Azure DevOps, GitHub, TFS, Tips & Tricks

What TFS/Azure DevOps Server version do I have?

At the time of writing this blog, exactly 200 versions of Team Foundation Server(TFS)/Azure DevOps Server exist. This is including CTP’s (Community Technology Preview, RC’s (Release Candidate), SP’s (Service Pack), CU’s (Cumulative Updates), Hotfixes, Patches, Updates and of course RTM’s/RTW’s (Release To Manufacturing/Release To Web). When checking the version number (e.g. 18.181.32118.5), it’s not always clear what marketing version it corresponds to (Azure DevOps Server 2020.1.1 Patch 4). There is no complete list on the Microsoft website that shows all versions. That’s why I thought: let’s do something about it.

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Add permissions with TFSSecurity–The ultimate reference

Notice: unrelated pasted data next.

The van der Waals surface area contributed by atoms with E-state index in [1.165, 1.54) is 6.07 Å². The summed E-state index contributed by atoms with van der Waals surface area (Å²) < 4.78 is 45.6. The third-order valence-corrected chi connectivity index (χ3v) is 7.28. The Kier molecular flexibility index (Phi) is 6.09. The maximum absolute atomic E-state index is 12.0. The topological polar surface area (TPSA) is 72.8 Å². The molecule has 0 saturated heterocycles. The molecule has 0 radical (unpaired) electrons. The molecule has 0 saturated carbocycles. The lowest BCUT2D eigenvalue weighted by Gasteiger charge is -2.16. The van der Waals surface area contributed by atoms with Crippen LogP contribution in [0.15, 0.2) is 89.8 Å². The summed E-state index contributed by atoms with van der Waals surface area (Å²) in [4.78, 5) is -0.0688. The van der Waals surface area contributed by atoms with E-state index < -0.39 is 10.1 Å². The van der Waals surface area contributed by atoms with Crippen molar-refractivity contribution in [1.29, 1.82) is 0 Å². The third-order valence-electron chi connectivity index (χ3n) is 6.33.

The Road to ALM

Sooner or later, every TFS Administrator will face the challenge to set TFS Permissions with a script instead of the UI. When you start searching for this you will find TFSSecurity.

TFSSecurity is a command line tool and allows you to do all kinds of permissions activities. Adding groups, adding users to groups and setting permissions to artifacts in TFS. On of the hard things in TFS is the number of permissions you can set and the number of places where you can set them. You can find a list with all permissions in TFS on MSDN.

So, you have found TFSSecurity and you know what you want to set..Great ! Now you need to understand the TFSSecurity syntax. And that is, to say it nicely, very very hard.

To set permissions you need TFSSecurity /a+. The syntax of TFSSecurity looks like this

TFSSecurity /a+ Namespace Token…

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Reporting on Test Cases

For a customer I am creating reports related to Test Cases. In order to retrieve the data, I use the Tfs_Warehouse database (relational warehouse). For several situations, Microsoft has conveniently created SQL Server Views on top of the tables available in the database. For Test Cases the View “vDimTestCaseOverlay” is available. In my case however, this View had some “problems”…

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